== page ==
The literature analysis and experts’ surveys revealed a major  challenge: the nanotoxicity data barriers covering different NM types for the development of reliable computational models. Compared to conventional chemicals for which database solutions already exist (e.g., PubChem), standardised and reliable nanomaterial-related data are limited, scattered in different sources and formats, and not always accessible. Furthermore, the lack of rich metadata associated with the NMs experimentally measured or calculated properties does not allow proper data organisation and understanding of the studied systems. Therefore, as many of the assessed methodologies are data-driven, the performance and the accuracy of the generated predictive models may be limited, impeding a wide regulatory acceptance.

FAIR (Findable, Accessible, Interoperable, and Reusable) data and metadata or Open Data initiatives are important to address the data scarcity issues. It is also a step towards data integration in the development, validation, and regulatory acceptance of automated predictive workflows. In this course, universally established test guidelines, ontologies and data harmonisation protocols may contribute to the limitation of data heterogeneity and increase interoperability and reusability of the data. Most of the experts involved in the in silico methodologies development, prefer both FAIR and Open Data to develop their models showcasing a preferability towards transparency and data accessibility.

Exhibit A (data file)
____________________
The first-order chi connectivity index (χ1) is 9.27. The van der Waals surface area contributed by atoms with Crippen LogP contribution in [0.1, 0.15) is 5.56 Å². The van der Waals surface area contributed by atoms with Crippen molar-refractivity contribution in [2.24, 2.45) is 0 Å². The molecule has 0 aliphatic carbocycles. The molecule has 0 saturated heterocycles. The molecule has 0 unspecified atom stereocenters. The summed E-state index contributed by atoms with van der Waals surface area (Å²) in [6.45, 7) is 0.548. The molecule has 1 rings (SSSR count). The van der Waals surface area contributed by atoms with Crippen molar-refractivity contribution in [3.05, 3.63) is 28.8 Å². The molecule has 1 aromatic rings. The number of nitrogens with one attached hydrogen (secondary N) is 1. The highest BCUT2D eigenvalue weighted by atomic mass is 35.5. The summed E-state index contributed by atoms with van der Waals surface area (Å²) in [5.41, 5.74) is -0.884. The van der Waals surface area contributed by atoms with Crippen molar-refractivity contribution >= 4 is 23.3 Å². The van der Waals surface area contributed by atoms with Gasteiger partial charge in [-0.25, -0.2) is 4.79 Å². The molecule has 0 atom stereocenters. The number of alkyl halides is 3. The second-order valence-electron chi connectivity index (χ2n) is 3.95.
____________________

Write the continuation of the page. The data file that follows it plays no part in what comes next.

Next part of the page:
Experimental and computational scientists should be encouraged to use electronic laboratory notebook (ELN) software to document the employed methods, to store, and digitalise their results in different formats (tables, images, etc.), as well as to capture the necessary metadata linked to each experiment while the data and metadata are being produced. The use of already developed databases such as the eNanoMapper, the NanoPharos, the NanoCommons Knowledgebase, the caNanoLab, etc. can assist the systematic data collection and consistent harmonisation. The NInChI4 initiative that supports the development of machine-readable text representations of the NMs structure and properties, may also contribute to the comprehensive description of NMs.